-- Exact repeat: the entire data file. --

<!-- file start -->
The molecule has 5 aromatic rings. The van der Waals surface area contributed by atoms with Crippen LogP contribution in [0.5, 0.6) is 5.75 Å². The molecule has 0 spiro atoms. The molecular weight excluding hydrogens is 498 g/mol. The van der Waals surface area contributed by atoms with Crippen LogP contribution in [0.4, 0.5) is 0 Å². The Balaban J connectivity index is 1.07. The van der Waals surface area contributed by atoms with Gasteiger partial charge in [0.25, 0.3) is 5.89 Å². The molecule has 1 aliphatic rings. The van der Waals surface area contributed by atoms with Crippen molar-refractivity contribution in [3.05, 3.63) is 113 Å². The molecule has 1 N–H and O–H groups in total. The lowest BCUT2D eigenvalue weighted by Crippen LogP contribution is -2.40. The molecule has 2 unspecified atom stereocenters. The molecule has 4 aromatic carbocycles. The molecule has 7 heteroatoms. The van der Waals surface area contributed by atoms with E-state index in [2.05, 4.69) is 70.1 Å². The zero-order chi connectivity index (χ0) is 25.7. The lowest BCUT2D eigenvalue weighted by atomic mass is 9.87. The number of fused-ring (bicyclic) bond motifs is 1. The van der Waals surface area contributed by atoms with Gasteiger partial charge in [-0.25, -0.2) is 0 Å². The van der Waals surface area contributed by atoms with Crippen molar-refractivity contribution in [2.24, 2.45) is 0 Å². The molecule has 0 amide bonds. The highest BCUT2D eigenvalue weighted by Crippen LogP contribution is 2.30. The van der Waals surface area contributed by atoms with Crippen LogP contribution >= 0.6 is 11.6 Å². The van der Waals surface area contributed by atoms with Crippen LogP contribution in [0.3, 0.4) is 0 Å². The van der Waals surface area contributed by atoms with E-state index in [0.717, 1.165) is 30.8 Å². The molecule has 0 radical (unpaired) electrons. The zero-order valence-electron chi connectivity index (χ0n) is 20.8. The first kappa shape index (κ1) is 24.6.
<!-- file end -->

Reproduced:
The molecule has 5 aromatic rings. The van der Waals surface area contributed by atoms with Crippen LogP contribution in [0.5, 0.6) is 5.75 Å². The molecule has 0 spiro atoms. The molecular weight excluding hydrogens is 498 g/mol. The van der Waals surface area contributed by atoms with Crippen LogP contribution in [0.4, 0.5) is 0 Å². The Balaban J connectivity index is 1.07. The van der Waals surface area contributed by atoms with Gasteiger partial charge in [0.25, 0.3) is 5.89 Å². The molecule has 1 aliphatic rings. The van der Waals surface area contributed by atoms with Crippen molar-refractivity contribution in [3.05, 3.63) is 113 Å². The molecule has 1 N–H and O–H groups in total. The lowest BCUT2D eigenvalue weighted by Crippen LogP contribution is -2.40. The molecule has 2 unspecified atom stereocenters. The molecule has 4 aromatic carbocycles. The molecule has 7 heteroatoms. The van der Waals surface area contributed by atoms with E-state index in [2.05, 4.69) is 70.1 Å². The zero-order chi connectivity index (χ0) is 25.7. The lowest BCUT2D eigenvalue weighted by atomic mass is 9.87. The number of fused-ring (bicyclic) bond motifs is 1. The van der Waals surface area contributed by atoms with Gasteiger partial charge in [-0.25, -0.2) is 0 Å². The van der Waals surface area contributed by atoms with Crippen molar-refractivity contribution in [2.24, 2.45) is 0 Å². The molecule has 0 amide bonds. The highest BCUT2D eigenvalue weighted by Crippen LogP contribution is 2.30. The van der Waals surface area contributed by atoms with Crippen LogP contribution >= 0.6 is 11.6 Å². The van der Waals surface area contributed by atoms with Crippen LogP contribution in [0.3, 0.4) is 0 Å². The van der Waals surface area contributed by atoms with E-state index in [0.717, 1.165) is 30.8 Å². The molecule has 0 radical (unpaired) electrons. The zero-order valence-electron chi connectivity index (χ0n) is 20.8. The first kappa shape index (κ1) is 24.6.